In other words, when it comes to the work that has given me the most, the author isn’t trying to speak to some shared experience so much as to themselves, in their own personal language. I mean, that’s what it’s all about for me. Seeing other weirdos, many of them trans or gay or neurodivergent or whatever, many of them folks I have some kind of marginality in common with, but also many others who I don’t necessarily have anything in common with, do their thing.

Yeah, when somebody’s making art, you want it to be as much of them as possible, and not this effort in between to meet you, or meet an imagined common reader, as close to fully as possible.

I don’t like being acknowledged by the author. I don’t like when the author is making concessions for the reader in that way. I always think about my favorite artist, the composer Robert Ashley. It was so liberating to read him saying that he doesn’t care if anyone understands him or what he is doing. He just wants to, you know, hang out with other musicians and do what pleases him. That’s a maxim I try to live by.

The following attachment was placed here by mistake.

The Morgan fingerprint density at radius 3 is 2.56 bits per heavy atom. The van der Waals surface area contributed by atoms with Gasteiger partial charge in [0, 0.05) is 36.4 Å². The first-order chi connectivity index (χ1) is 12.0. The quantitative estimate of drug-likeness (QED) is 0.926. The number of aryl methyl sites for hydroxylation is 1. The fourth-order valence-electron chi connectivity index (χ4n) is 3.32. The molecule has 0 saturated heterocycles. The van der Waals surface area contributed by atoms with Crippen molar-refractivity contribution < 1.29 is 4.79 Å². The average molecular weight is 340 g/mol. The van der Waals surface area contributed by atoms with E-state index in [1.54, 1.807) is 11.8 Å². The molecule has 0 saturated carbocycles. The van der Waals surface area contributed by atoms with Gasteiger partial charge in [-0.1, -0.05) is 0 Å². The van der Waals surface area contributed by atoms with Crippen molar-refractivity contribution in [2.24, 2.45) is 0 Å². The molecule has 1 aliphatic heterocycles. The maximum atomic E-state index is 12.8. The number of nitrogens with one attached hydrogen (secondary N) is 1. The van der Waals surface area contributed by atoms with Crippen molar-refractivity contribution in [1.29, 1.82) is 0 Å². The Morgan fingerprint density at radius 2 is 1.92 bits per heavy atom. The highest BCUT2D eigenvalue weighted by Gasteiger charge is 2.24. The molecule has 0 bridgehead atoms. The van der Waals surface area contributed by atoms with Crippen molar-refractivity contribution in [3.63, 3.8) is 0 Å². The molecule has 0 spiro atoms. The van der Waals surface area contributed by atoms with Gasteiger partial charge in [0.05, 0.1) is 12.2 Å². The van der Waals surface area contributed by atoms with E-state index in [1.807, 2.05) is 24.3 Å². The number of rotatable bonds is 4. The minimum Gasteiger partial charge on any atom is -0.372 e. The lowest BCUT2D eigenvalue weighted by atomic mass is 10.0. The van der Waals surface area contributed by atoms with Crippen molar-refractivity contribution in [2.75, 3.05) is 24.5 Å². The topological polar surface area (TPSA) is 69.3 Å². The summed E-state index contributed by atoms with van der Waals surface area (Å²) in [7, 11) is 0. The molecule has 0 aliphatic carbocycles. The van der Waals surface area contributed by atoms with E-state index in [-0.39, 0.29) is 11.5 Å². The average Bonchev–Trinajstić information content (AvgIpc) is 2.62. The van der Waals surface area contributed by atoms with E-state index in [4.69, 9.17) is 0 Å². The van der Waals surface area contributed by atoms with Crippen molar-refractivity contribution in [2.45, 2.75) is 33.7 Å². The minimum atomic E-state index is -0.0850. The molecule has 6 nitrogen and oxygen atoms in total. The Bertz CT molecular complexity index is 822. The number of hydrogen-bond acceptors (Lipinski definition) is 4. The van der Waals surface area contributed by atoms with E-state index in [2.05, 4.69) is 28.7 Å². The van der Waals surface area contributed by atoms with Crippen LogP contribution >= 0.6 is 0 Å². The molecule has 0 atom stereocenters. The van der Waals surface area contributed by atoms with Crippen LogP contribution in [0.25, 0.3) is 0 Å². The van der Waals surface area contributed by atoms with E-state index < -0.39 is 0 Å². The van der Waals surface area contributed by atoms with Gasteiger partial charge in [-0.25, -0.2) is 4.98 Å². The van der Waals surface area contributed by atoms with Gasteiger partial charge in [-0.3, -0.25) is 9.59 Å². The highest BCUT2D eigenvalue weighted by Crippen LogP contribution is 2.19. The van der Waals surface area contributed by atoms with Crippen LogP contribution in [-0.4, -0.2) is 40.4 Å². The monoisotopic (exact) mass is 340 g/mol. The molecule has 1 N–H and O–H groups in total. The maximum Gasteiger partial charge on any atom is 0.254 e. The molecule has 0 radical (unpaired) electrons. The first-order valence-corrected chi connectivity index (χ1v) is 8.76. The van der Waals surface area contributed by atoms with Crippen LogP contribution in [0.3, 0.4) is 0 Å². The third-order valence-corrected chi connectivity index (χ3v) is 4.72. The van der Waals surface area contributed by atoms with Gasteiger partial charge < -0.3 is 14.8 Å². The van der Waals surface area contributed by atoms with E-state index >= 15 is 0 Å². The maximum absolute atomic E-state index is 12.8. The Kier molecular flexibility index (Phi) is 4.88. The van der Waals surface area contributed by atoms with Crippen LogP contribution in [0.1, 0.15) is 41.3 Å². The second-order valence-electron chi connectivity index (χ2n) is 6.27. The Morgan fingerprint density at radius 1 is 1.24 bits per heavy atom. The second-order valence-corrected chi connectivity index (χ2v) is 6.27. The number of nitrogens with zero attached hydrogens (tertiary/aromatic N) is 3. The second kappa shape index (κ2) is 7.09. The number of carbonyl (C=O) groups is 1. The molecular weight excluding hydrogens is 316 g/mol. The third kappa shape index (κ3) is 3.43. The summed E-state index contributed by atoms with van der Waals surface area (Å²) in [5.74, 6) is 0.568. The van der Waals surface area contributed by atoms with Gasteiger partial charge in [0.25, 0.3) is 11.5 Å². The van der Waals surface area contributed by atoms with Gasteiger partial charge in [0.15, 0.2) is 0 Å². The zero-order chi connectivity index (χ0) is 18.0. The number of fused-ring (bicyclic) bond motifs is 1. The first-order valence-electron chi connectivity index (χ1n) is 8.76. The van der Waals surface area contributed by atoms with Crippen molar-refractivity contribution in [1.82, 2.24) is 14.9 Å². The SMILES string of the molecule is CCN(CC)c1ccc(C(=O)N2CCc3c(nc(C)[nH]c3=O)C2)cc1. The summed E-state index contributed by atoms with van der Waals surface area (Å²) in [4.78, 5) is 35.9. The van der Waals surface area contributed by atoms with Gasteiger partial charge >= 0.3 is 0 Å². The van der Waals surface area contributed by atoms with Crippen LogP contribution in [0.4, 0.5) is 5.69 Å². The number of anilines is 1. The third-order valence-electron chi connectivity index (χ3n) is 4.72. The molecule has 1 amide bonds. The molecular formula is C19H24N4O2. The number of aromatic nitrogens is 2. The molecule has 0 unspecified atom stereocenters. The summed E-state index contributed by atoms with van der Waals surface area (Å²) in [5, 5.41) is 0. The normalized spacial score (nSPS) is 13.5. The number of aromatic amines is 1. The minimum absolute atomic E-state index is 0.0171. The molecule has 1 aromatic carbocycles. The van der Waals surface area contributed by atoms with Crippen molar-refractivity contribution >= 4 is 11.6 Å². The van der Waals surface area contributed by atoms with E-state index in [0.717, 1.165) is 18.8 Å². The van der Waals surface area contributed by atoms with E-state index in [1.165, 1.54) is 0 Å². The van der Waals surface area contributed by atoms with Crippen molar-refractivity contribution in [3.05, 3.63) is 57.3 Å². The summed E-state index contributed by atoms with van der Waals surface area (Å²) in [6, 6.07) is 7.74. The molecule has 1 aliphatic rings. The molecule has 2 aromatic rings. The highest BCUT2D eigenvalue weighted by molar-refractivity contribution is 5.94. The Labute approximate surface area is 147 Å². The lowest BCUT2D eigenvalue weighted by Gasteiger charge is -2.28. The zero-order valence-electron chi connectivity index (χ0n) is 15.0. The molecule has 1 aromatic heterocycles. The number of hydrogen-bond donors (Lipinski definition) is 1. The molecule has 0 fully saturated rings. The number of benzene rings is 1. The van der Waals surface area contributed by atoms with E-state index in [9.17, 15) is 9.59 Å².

Pride Month Comics Roundtable

So, what’s your favorite… uh...

…gay thing?

Yeah. What’s your favorite gay thing.

Oh. Um. I dunno, being a lesbian?

Cool, me too.